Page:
One shall become two: Separation of the esophagus and trachea from the common foregut tube.
The alimentary and respiratory organ systems arise from a common endodermal origin, the anterior foregut tube. Formation of the esophagus from the dorsal region and the trachea from the ventral region of the foregut primordium occurs by means of a poorly understood compartmentalization process. Disruption of this process can result in severe birth defects, such as esophageal atresia and tracheo-esphageal fistula (EA/TEF), in which the lumina of the trachea and esophagus remain connected. Here we summarize the signaling networks known to be necessary for regulating dorsoventral patterning within the common foregut tube and cellular behaviors that may occur during normal foregut compartmentalization. We propose that dorsoventral patterning serves to establish a lateral region of the foregut tube that is capable of undergoing specialized cellular rearrangements, culminating in compartmentalization. We review established as well as new rodent models that may be useful in addressing this hypothesis. Finally, we discuss new experimental models that could help elucidate the mechanism behind foregut compartmentalization. An integrated approach to future foregut morphogenesis research will allow for a better understanding of this complex process.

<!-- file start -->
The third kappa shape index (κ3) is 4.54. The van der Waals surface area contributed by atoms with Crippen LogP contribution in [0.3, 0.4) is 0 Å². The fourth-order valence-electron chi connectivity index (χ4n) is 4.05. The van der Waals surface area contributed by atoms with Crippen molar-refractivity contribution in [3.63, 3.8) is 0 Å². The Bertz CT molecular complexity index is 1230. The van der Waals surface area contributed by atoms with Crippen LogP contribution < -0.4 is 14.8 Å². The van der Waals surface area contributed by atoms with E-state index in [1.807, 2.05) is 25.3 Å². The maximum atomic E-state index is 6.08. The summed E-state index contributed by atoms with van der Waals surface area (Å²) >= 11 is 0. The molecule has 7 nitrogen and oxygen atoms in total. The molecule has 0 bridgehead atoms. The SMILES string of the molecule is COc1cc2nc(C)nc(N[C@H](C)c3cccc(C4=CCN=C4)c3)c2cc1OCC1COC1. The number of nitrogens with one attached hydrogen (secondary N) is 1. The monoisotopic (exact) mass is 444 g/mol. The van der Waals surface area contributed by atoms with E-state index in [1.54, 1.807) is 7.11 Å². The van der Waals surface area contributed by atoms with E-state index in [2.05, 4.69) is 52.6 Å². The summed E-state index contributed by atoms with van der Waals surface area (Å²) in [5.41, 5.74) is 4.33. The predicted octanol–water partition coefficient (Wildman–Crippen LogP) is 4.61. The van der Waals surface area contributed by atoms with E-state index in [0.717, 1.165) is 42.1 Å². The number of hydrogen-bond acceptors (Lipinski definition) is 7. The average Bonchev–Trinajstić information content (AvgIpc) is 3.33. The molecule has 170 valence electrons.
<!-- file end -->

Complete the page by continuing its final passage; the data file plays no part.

Billmyre, KK; Hutson, M; Klingensmith, J
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